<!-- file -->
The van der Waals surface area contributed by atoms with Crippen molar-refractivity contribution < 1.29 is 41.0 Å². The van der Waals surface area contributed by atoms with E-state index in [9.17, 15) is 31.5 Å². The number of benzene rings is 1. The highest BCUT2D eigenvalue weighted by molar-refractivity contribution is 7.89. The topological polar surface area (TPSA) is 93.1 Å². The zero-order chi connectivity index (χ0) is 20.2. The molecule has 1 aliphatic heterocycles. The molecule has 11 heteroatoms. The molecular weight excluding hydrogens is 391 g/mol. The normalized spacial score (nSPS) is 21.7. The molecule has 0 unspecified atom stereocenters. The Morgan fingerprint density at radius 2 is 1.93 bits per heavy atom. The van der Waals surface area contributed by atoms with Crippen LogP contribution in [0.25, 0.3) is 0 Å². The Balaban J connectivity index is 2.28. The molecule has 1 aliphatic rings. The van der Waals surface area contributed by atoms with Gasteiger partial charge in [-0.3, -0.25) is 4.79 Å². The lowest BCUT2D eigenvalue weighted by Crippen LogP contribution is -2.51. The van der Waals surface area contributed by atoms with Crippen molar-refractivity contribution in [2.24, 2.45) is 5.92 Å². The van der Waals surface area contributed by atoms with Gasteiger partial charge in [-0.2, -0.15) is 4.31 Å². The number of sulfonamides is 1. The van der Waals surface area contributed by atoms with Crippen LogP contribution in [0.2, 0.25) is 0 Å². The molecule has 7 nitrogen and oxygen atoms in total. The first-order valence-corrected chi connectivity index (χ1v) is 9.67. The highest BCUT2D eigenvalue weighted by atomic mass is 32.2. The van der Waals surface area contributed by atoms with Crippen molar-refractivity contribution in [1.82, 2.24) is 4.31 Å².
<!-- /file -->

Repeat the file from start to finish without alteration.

The van der Waals surface area contributed by atoms with Crippen molar-refractivity contribution < 1.29 is 41.0 Å². The van der Waals surface area contributed by atoms with E-state index in [9.17, 15) is 31.5 Å². The number of benzene rings is 1. The highest BCUT2D eigenvalue weighted by molar-refractivity contribution is 7.89. The topological polar surface area (TPSA) is 93.1 Å². The zero-order chi connectivity index (χ0) is 20.2. The molecule has 1 aliphatic heterocycles. The molecule has 11 heteroatoms. The molecular weight excluding hydrogens is 391 g/mol. The normalized spacial score (nSPS) is 21.7. The molecule has 0 unspecified atom stereocenters. The Morgan fingerprint density at radius 2 is 1.93 bits per heavy atom. The van der Waals surface area contributed by atoms with Crippen LogP contribution in [0.25, 0.3) is 0 Å². The Balaban J connectivity index is 2.28. The molecule has 1 aliphatic rings. The van der Waals surface area contributed by atoms with Gasteiger partial charge in [-0.3, -0.25) is 4.79 Å². The lowest BCUT2D eigenvalue weighted by Crippen LogP contribution is -2.51. The van der Waals surface area contributed by atoms with Crippen molar-refractivity contribution in [2.24, 2.45) is 5.92 Å². The van der Waals surface area contributed by atoms with Gasteiger partial charge in [-0.2, -0.15) is 4.31 Å². The number of sulfonamides is 1. The van der Waals surface area contributed by atoms with Crippen LogP contribution in [0.2, 0.25) is 0 Å². The molecule has 7 nitrogen and oxygen atoms in total. The first-order valence-corrected chi connectivity index (χ1v) is 9.67. The highest BCUT2D eigenvalue weighted by atomic mass is 32.2. The van der Waals surface area contributed by atoms with Crippen molar-refractivity contribution in [1.82, 2.24) is 4.31 Å².